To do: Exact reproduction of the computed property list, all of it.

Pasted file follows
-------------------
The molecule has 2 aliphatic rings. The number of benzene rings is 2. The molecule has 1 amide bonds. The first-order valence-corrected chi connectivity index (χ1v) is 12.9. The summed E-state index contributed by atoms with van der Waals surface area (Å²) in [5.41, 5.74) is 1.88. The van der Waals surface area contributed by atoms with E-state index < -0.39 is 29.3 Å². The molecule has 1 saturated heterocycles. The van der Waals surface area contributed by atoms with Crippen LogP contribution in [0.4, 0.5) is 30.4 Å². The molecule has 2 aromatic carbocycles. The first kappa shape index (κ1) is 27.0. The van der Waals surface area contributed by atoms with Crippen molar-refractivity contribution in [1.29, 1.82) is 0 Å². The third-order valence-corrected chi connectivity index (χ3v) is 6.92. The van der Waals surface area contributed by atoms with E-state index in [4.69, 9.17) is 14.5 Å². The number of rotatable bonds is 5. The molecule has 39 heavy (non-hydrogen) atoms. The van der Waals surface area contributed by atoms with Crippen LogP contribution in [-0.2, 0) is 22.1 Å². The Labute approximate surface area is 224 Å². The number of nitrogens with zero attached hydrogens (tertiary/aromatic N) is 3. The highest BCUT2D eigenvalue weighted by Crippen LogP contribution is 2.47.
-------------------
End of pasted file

The molecule has 2 aliphatic rings. The number of benzene rings is 2. The molecule has 1 amide bonds. The first-order valence-corrected chi connectivity index (χ1v) is 12.9. The summed E-state index contributed by atoms with van der Waals surface area (Å²) in [5.41, 5.74) is 1.88. The van der Waals surface area contributed by atoms with E-state index < -0.39 is 29.3 Å². The molecule has 1 saturated heterocycles. The van der Waals surface area contributed by atoms with Crippen LogP contribution in [0.4, 0.5) is 30.4 Å². The molecule has 2 aromatic carbocycles. The first kappa shape index (κ1) is 27.0. The van der Waals surface area contributed by atoms with Crippen molar-refractivity contribution in [1.29, 1.82) is 0 Å². The third-order valence-corrected chi connectivity index (χ3v) is 6.92. The van der Waals surface area contributed by atoms with E-state index in [4.69, 9.17) is 14.5 Å². The number of rotatable bonds is 5. The molecule has 39 heavy (non-hydrogen) atoms. The van der Waals surface area contributed by atoms with Crippen LogP contribution in [-0.2, 0) is 22.1 Å². The Labute approximate surface area is 224 Å². The number of nitrogens with zero attached hydrogens (tertiary/aromatic N) is 3. The highest BCUT2D eigenvalue weighted by Crippen LogP contribution is 2.47.